Beverly (mango)

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Mangifera 'Beverly'
Beverly mango.JPG
Beverly mangoes at the 2010 Fairchild Tropical Botanic Garden's International Mango Festival in Coral Gables, Florida
SpeciesMangifera indica
Hybrid parentage'Cushman' × unknown
OriginFlorida, USA

The 'Beverly' mango (or, 'Beverley') is a named mango cultivar that originated in south Florida.


Beverly was a reportedly a 'Haden' seedling selected by the Zill family of Boynton Beach, Florida. However, a 2005 pedigree analysis estimated that the 'Cushman' cultivar was the parent.[1]

The cultivar did not gain widespread commercial acceptance due to the fruit's lack of color at maturity. However, it did gain popularity as a dooryard cultivar due to its flavor, disease resistance, and late ripening season, and is now sold as nursery stock in Florida. Beverly was selected as a curator's choice mango by the Fairchild Tropical Botanic Garden for their 2008[2] and 2009 mango festivals.

Beverly trees are planted in the collections of the USDA's germplasm repository in Miami, Florida,[3] the University of Florida's Tropical Research and Education Center in Homestead, Florida,[4] and the Miami-Dade Fruit and Spice Park,[5] also in Homestead.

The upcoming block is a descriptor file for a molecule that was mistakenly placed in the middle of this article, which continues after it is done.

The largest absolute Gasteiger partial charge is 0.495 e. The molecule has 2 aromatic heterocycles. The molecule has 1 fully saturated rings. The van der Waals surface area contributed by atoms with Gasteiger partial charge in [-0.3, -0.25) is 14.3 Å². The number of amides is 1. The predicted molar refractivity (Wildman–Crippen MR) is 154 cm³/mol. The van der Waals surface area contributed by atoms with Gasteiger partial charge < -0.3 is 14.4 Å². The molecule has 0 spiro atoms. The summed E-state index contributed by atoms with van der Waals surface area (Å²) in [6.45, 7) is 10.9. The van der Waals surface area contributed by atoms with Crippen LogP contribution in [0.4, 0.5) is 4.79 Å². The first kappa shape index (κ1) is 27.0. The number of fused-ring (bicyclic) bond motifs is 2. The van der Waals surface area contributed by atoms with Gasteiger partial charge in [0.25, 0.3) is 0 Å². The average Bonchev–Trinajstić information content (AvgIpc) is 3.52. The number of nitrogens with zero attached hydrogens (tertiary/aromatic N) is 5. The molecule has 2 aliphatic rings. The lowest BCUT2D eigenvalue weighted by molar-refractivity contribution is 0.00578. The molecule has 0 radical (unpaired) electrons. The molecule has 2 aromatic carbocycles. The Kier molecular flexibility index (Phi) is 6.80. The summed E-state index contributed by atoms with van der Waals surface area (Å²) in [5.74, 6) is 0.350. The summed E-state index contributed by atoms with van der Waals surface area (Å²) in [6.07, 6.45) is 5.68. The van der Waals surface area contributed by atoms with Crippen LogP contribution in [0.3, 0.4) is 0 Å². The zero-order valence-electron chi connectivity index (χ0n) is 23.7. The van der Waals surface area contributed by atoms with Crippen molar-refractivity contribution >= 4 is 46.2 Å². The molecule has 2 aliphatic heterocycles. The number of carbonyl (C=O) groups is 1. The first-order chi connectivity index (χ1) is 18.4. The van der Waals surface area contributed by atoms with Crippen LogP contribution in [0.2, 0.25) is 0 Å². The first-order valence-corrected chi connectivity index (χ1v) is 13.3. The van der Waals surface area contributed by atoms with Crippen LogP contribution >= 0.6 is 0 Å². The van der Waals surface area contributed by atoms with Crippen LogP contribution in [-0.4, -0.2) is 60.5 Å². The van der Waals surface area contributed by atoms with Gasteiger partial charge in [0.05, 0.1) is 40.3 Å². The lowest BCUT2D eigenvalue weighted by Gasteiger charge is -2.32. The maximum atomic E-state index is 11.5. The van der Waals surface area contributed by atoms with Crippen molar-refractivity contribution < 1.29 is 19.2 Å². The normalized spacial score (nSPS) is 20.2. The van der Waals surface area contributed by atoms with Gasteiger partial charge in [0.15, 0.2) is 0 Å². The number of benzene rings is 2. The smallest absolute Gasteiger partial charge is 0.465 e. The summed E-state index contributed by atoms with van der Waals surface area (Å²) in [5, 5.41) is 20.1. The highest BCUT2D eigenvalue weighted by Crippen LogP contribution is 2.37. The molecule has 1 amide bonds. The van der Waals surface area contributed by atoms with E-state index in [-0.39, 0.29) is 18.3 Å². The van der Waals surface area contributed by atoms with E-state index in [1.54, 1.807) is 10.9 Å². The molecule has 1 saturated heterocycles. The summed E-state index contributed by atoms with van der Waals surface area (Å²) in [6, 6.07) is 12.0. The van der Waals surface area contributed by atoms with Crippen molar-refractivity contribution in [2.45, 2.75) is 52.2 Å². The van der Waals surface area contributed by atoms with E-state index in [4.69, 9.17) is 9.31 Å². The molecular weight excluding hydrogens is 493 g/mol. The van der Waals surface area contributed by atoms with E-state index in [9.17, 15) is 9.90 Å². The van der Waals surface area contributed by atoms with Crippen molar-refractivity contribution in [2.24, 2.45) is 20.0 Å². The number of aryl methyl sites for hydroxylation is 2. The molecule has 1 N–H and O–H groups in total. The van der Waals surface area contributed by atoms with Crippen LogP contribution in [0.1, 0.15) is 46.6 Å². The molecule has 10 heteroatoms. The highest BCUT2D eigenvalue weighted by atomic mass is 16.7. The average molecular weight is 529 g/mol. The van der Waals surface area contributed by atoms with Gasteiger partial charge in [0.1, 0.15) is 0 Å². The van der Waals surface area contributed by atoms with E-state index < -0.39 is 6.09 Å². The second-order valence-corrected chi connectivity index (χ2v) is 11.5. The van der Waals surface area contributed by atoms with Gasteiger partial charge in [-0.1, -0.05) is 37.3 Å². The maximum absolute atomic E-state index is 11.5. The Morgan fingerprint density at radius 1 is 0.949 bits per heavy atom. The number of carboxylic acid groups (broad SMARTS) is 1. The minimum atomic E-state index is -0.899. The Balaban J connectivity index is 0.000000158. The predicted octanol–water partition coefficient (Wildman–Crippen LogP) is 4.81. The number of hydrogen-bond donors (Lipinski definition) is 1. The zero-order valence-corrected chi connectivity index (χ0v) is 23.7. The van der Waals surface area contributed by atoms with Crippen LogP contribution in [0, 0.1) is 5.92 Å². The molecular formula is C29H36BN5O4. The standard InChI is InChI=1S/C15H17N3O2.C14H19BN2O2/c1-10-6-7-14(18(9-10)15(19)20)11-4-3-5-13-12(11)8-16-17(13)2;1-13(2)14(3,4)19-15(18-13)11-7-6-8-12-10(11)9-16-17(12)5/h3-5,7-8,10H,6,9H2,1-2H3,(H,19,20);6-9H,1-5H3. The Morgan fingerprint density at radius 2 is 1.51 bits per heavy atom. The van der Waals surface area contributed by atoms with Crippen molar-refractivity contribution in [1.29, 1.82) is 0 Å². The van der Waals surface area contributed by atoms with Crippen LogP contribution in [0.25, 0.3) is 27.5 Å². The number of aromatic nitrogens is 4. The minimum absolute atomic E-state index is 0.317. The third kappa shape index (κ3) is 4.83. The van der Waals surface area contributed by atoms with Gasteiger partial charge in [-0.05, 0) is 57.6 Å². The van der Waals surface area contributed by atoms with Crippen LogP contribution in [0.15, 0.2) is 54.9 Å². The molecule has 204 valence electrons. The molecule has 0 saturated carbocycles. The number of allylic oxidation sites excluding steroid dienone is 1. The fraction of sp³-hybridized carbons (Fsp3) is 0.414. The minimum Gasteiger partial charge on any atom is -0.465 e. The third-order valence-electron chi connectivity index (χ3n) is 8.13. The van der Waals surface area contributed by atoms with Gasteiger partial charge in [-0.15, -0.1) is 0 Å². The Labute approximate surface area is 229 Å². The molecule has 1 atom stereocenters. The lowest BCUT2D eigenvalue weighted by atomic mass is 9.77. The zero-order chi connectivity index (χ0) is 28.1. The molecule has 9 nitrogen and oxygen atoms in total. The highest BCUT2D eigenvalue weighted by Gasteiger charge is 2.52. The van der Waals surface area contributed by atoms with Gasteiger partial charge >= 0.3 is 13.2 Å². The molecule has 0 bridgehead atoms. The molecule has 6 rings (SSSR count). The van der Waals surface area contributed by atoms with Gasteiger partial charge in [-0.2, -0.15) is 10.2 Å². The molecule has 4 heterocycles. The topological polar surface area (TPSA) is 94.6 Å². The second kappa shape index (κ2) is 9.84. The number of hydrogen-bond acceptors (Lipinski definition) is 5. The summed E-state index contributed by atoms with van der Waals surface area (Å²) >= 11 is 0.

The fruit is of round to oval shape, with no or minimal lateral beak. Weight can vary from a pound to 3 pounds. At maturity, the fruit remains largely green with some yellow. The flesh has no fiber, is rich in flavor, and contains a monoembryonic seed. It ripens from July to August in Florida.

The tree has a low growth spreading habit, and can be kept under 20 feet.

See also[edit]


  1. ^ Cecile T. Olano; Raymond J. Schnell; Wilber E. Quintanilla & Richard J. Campbell (2005). "Pedigree analysis of Florida mango cultivars" (PDF) (118). Proc. Fla. State Hort. Soc: 193. Archived from the original (PDF) on 2010-06-18. {{cite journal}}: Cite journal requires |journal= (help)
  2. ^ "Archived copy" (PDF). Archived from the original (PDF) on 2011-06-11. Retrieved 2010-06-15.{{cite web}}: CS1 maint: archived copy as title (link)
  3. ^ [1] USDA, ARS, National Genetic Resources Program. Germplasm Resources Information Network - (GRIN). [Online Database] National Germplasm Resources Laboratory, Beltsville, Maryland.
  4. ^ Archived 2018-04-08 at the Wayback Machine Page 2, #9
  5. ^ "Friends of the Fruit & Spice Park - Plant and Tree List 2008". Archived from the original on 2010-07-11. Retrieved 2010-11-14.